If you spend much of your working life on site, a new project means new offices. Alan Sparks discovers what is involved in setting them up.
Making a fresh start is nothing new to project managers. Each job requires its own site office to be set up, and how well this is done can play a pivotal role in the project's success or otherwise.
Initially, once the project's requirements are identified, the number of staff and office units can be determined. Then finding the right location is essential.
Classic errors, according to Dean & Dyball project manager, Dominic Beer - though never on his sites he hastens to add - include setting up offices where a drain run must later cross.
'You soon learn from mistakes on other sites. Your classic first site office is in a field, 100m away from the car park. A fortnight later, everywhere is covered in mud, ' he says.
By putting down some good hardstanding, the offices can be kept tidy and more pleasurable to work in. 'At Dean & Dyball, maintaining a presentable office is very important as it will shape the public's perception of the company. With good signage, paintwork and generally pleasant looking offices, a professional image can be presented, ' adds Beer.
Whenever possible, it is generally better to use existing buildings than to hire units. Beer recalls one particular job that required a unique solution, when building a new lifeboat station on the site of an old one - located at the end of the world's longest pleasure pier.
Famously featured in the credits to 1980s' hit series 'Minder' - Arthur Daley and Terry walk down Southend Pier's 2.1km length - the obvious lack of access and working space was always going to cause problems.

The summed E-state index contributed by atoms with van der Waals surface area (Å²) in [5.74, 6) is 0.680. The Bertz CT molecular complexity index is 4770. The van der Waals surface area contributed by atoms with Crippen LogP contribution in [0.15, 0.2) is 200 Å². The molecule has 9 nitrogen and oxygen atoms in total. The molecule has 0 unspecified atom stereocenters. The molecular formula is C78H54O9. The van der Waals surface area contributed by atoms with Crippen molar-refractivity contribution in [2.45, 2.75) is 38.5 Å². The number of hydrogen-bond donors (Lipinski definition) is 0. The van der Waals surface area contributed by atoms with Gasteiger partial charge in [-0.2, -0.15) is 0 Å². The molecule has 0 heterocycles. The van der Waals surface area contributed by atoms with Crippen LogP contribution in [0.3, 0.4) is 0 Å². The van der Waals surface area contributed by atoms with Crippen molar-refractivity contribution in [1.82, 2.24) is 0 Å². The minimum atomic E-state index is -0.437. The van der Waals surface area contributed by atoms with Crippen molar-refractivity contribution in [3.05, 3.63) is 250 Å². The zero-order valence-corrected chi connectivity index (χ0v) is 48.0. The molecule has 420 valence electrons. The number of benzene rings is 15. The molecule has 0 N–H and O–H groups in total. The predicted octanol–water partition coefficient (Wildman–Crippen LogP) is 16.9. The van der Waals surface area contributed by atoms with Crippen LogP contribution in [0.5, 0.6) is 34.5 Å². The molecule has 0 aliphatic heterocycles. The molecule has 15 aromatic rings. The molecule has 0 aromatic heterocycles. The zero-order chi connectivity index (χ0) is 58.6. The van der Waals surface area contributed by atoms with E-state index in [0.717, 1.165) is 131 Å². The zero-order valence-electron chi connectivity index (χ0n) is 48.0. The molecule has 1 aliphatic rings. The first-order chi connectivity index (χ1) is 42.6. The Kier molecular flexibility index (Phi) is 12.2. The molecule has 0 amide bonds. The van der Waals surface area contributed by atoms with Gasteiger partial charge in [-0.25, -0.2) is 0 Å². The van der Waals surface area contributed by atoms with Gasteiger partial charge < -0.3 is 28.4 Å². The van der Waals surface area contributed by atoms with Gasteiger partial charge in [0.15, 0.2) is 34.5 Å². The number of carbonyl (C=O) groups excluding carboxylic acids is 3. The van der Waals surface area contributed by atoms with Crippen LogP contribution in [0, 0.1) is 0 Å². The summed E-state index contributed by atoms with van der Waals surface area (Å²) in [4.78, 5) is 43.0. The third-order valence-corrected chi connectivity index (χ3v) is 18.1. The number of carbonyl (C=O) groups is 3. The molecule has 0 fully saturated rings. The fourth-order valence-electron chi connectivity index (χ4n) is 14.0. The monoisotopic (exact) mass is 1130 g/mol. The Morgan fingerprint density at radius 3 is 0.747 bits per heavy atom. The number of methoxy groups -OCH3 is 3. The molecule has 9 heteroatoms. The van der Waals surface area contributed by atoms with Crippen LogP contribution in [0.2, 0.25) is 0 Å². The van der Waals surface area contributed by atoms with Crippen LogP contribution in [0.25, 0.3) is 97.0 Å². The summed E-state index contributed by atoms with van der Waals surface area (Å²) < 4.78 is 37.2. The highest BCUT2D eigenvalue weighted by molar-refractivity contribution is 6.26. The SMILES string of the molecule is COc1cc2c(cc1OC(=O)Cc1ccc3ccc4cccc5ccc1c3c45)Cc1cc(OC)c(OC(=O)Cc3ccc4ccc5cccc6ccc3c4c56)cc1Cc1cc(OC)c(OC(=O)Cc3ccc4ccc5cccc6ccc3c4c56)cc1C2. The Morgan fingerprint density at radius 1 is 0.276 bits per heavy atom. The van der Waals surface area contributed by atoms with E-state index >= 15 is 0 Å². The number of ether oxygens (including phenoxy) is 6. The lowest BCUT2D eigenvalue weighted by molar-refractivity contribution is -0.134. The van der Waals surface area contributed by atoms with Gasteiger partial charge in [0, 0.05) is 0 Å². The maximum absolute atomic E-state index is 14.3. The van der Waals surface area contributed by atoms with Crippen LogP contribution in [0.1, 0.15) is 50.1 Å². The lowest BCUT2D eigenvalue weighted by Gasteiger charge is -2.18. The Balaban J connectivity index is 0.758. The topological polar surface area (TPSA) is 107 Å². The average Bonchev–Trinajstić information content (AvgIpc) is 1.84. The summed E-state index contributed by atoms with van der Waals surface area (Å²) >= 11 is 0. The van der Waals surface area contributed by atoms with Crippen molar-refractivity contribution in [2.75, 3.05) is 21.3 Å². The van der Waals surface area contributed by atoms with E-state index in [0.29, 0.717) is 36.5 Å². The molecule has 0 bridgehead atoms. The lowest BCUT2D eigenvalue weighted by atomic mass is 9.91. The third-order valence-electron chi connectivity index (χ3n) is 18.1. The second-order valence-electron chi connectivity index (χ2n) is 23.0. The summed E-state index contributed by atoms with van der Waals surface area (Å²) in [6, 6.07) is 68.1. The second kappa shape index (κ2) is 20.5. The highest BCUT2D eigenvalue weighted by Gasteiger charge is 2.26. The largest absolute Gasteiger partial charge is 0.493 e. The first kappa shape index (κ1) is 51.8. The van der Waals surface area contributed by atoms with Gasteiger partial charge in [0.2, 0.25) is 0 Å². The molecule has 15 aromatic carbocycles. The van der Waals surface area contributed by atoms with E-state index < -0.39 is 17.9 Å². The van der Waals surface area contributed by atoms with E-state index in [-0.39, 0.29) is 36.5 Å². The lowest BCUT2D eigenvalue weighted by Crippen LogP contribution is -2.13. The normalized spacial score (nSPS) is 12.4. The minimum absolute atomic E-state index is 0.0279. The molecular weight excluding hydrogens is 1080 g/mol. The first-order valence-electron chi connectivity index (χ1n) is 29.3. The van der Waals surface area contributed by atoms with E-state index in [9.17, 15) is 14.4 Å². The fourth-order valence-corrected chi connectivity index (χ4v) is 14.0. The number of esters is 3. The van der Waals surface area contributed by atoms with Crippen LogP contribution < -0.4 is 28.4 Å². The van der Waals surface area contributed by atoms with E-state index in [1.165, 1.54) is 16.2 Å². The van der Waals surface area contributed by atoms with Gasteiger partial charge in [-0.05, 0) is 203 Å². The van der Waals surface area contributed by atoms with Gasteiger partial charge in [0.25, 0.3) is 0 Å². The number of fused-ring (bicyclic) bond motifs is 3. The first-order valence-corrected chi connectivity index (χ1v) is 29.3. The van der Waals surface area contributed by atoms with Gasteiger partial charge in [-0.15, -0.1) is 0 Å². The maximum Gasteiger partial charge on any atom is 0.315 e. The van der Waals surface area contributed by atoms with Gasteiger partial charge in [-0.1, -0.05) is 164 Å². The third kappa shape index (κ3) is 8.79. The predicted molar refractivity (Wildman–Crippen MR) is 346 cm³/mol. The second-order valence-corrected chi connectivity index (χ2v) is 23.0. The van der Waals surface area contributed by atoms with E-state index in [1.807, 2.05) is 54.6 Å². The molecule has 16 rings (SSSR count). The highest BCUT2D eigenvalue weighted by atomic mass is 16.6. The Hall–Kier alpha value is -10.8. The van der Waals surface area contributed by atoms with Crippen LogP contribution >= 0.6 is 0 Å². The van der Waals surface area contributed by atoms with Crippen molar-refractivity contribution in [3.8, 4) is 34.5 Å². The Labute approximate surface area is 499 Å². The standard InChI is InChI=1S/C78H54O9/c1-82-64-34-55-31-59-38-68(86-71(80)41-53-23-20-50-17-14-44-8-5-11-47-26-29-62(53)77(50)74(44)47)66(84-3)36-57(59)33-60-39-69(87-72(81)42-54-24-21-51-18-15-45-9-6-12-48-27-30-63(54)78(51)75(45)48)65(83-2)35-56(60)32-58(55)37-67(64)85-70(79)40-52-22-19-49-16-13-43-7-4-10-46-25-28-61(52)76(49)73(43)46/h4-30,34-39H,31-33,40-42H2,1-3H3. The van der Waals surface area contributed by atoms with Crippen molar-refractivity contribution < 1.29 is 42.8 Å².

'We were able to use an existing building, with services already in place for our office, away from the works to free up valuable working space, ' says Beer.
A balance needs to be struck between proximity to water, electricity and hopefully sewerage and works. Beer explains:
'On a highway job, for instance, there's no point putting the units next to the actual works if it costs £50,000 to connect to services.'
Local knowledge is largely irrelevant, as awareness of the site's particular features is most important. The only aspect in which local knowledge can be helpful is when considering site security. Smart suburbs may look friendly to the outsider though locals may be aware of the real threat of theft and vandalism. When the site is in the middle of nowhere though, security might at best be minimal.
Here, a further assessment of each individual site needs to be made.
When operating in cities, Beer explains how all equipment and materials need to be fully supervised. 'It's a real issue - we have even had instances where our site offices in London have been literally burnt to the ground.'
The new document was published in late November with the intention of becoming effective on 1 February. In keeping with other health and safety documents, it combined the Approved Code of Practice with more general guidance.
As those active in health and safety legislation will know, in practice there is often only limited understanding of the difference between the two. That is particularly so when considering what is reasonably practicable.
The sections dedicated to the duties of the client and designer dominate the content. They appear to be a springboard for a much closer legal examination of what is done to fulfil their respective duties.
Many in the construction industry believe such a strategy is overdue. It is certainly my experience that, with notable exceptions, many clients and designers are not fulfilling their obligations correctly. It is somewhat ironic that those who have most to offer have consistently delivered the least.
Much will be debated in the coming months regarding the content of the CDM ACoP, its intent and its delivery in practice.